3.6 Rates of interest
The rate of interest has a great influence on the given level of aggregate disposable income which is divided between consumption and saving. However, it cannot be predicted with conviction that a lower interest rate would imply more disposable income will be dedicated to consumption and less to saving or vice versa. The rate of interest is assumed to have a positive relationship with economic growth.
As a matter of fact, there can be a rise or fall in the total amount saved following a change in interest rate and this depends on the income and substitution effects and their strengths of their net effects. A higher level of future consumption arises at the detriment of present consumption with substitution effects due to higher interest rates and thus resulting in more savings in the present period.
On the other hand, a consumer’s future income compared to his present income can be increased following higher interest rate and this leads to higher consumption by borrowing from future income and hence, less is saved. However, this may not be necessarily the case for lower income earners who would save only a small part of their incomes even when interest rates are high. The substitution effect will then outweigh the income effect and there will be a direct link between income and rate of interest. For some people who prefer to save a greater portion of their incomes, the income effect may offset the substitution effect and thus higher interest rates would result in lower present savings level
3.7 Price level/Inflation
One of the theoretical concepts of economics says that when there is a change in the price level, this may affect consumption and savings positively or negatively. It is usually believed that household’s confidence in money erodes when there is inflation and hence, they have the tendency to save more since inflation actually raises the variance of expected real income. The fact that consumers have greater preference for unplanned increases in savings compared to withdrawals, it usually incites consumers to save more when inflation is high. Inflation is assumed to have a negative relationship with economic growth.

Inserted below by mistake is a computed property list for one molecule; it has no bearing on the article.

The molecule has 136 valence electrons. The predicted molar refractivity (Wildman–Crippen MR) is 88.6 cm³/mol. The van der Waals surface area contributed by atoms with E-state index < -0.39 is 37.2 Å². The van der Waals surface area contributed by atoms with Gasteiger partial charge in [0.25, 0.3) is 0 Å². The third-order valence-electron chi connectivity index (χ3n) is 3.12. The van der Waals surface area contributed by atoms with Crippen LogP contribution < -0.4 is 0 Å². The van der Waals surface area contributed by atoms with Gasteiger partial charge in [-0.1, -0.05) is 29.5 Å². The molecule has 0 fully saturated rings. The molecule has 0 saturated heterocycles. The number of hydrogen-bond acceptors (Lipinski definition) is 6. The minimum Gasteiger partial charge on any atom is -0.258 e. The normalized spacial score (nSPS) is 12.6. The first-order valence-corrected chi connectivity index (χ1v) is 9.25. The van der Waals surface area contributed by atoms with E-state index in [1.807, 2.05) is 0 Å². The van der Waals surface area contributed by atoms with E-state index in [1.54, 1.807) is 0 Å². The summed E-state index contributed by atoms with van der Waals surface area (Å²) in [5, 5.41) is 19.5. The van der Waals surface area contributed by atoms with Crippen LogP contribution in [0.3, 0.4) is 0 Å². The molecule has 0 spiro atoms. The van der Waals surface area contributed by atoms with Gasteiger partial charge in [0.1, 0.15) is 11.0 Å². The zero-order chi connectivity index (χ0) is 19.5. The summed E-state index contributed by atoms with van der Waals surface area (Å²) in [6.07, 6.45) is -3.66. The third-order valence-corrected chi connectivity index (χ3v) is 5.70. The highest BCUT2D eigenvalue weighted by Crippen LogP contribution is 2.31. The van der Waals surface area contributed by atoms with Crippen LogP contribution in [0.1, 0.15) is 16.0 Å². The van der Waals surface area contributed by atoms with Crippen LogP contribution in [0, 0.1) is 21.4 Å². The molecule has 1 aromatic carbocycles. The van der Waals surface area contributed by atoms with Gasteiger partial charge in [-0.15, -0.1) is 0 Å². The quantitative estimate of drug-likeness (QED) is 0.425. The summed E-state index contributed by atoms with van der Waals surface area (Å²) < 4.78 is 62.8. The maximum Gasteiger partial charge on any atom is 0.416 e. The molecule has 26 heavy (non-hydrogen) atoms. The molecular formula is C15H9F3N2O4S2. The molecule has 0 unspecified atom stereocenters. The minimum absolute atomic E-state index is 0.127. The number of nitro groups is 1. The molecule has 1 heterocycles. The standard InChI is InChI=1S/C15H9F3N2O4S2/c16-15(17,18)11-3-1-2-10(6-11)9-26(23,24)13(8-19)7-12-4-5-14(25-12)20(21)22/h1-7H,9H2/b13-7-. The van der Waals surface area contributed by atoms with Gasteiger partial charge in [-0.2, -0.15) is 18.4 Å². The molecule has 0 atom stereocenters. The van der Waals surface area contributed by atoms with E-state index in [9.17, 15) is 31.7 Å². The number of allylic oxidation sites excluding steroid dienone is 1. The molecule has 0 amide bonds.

There is also an indirect effect of inflation whereby the real value of nominal asset is diminished and thus the real value of liquid assets decreases the net household wealth. Real consumption is often reduced and savings rate increases.
The total value of goods and services purchased by people aggregated over time is called consumption and it is usually the greatest GDP component. A country’s economic performance is often assessed on its consumption levels. Different income earners would be consuming differently depending on their standard of living and purchasing power. Consumption is usually determined by current income, accumulated savings and expectations on future income. Consumption is assumed to have a positive relationship with economic growth.
As it can be shown in the above chart, consumer debt relative to personal disposable income and consumption relative to personal disposable income are rather fluctuating but there is a higher fluctuation on the part of the consumer debt which means that people were consuming more than they could afford and this resulted in higher debt burden among countries across the world.
When an owner usually acquired property for the purpose of generating income like plants and equipments, this is called investment as it is spending on income-generating assets.
If a country wants to achieve long term sustainable economic growth, it should be able to the rates of accumulation of capital – be it human or physical so that it can result in more efficient assets and so that the whole population can have access to those assets.
With the help of financial instruments, markets, and institutions, the extent to which information, enforcement and transactions costs can have their impact on savings rates, investment decisions, technological innovations and steady-state growth rates can be improved. Investment is assumed to have a positive relationship with economic growth.
If economic growth continues going at such a slow and unsteady speed, there is not much room for improvement for investment to be forecasted in the future and this is not a good sign as economic performance is going to decline drastically.